Rollback of federal protection for transgender students won’t affect Lawrence schools, superintendent says
The Trump administration’s rollback of Obama-era federal protections for transgender students in public schools won’t affect kids and teachers in Lawrence public schools, district officials told the Journal-World.
“Lawrence Public Schools are committed to ensuring safe and supportive learning environments for all students,” Superintendent Kyle Hayden said in an email statement.
“The district does not discriminate in its educational practices and policies,” he continued, and that won’t change in light of Wednesday’s rescinding of federal guidance that protected the rights of transgender students to use restrooms and locker rooms that match their gender identity.
The Obama administration issued the guidelines last year, citing a federal law that shields students from gender discrimination. Their eventual withdrawal by the U.S. departments of Education and Justice, claiming such policies were better left to states and local school districts, has led some civil rights groups to express concern that the rollback could lead to bullying and violence against transgender students.
Wednesday’s news arrived just days after the debut of a multi-stall gender-neutral restroom at Lawrence High School, an addition that had been under discussion since last fall, Hayden said. Students and staff, as part of a task force designed to address issues facing LGBT youth, also voiced safety concerns during a meeting with administrators last September.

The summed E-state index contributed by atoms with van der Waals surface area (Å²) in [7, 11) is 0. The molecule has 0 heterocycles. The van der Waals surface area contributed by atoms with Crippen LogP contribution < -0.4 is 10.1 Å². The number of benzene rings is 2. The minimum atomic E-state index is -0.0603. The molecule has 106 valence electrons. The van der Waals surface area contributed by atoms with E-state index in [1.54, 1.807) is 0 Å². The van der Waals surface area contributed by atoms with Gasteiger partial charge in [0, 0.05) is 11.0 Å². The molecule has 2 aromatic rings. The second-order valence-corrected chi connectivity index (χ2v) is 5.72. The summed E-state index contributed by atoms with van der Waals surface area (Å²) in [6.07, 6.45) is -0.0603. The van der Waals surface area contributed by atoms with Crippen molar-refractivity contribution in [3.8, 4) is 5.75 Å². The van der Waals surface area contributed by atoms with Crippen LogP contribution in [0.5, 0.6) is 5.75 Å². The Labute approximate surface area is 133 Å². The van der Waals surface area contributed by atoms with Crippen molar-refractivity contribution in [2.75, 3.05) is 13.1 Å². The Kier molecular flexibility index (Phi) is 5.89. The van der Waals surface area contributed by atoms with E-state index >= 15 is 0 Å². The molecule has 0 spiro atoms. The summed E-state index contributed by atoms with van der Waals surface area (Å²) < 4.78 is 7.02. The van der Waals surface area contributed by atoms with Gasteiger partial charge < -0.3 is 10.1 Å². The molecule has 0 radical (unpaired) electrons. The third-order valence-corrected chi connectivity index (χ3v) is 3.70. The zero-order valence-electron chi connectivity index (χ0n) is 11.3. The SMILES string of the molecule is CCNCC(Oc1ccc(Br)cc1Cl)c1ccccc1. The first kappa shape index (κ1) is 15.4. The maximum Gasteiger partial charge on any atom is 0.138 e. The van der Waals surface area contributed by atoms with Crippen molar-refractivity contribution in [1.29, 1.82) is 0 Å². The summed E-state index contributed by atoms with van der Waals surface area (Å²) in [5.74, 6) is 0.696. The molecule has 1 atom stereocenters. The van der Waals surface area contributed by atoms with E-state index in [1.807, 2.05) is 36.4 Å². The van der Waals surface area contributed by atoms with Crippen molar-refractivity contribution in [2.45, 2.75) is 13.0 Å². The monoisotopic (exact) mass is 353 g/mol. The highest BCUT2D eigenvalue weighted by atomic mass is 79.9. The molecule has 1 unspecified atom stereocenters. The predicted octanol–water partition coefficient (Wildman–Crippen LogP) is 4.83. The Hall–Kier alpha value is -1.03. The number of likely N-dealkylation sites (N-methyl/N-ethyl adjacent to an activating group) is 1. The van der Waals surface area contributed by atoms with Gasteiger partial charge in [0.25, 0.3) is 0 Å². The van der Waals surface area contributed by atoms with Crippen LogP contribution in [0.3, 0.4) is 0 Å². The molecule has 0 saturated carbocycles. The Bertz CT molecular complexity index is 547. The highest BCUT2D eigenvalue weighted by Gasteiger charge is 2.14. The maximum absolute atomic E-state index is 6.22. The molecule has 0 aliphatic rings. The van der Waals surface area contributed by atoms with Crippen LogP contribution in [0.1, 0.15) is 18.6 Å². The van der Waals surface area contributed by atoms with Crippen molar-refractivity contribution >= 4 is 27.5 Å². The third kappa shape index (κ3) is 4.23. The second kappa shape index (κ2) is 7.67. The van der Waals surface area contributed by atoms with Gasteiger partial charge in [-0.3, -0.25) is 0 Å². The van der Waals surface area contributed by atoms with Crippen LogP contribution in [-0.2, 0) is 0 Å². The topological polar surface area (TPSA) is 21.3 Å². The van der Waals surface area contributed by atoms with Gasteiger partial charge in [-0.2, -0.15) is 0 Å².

Lawrence High School, like all other schools in the district, already has gender-neutral, single-occupant restrooms on campus for students — transgender, nongender-conforming and anyone else — who might feel uncomfortable choosing between the men’s or women’s facilities. The problem with a single-occupant restroom, however, is that “it treats them as ‘the other,'” Lindsay Buck, an LHS teacher who sponsors the school’s Total Equality Alliance, told the Journal-World earlier this week.
“Having this one all-gender bathroom is a step in the right direction, because at least they know if they walk over there, there are multiple stalls,” Buck said of her LGBT students. “It’s about accessibility, it’s about people’s treatment and access, it’s about student safety and student health.”
Buck, now in her fifth year sponsoring the Total Equality Alliance at LHS, said she has heard reports about transgender students at her own school skipping meals and water at school just to avoid using the restroom. At the very least, they’re uncomfortable. At most, they’re afraid, she said, of being targeted for their gender identity.
“Some fear for their safety, and as a school, we have a responsibility to make sure that kids are safe,” Buck said.
And the Lawrence school district is sticking to that responsibility, it appears.
“Discrimination against any individual on the basis of race, color, religion, sex, age, national origin, disability, sexual orientation or gender identity is prohibited by Lawrence Board of Education Policy,” Hayden told the Journal-World in the statement.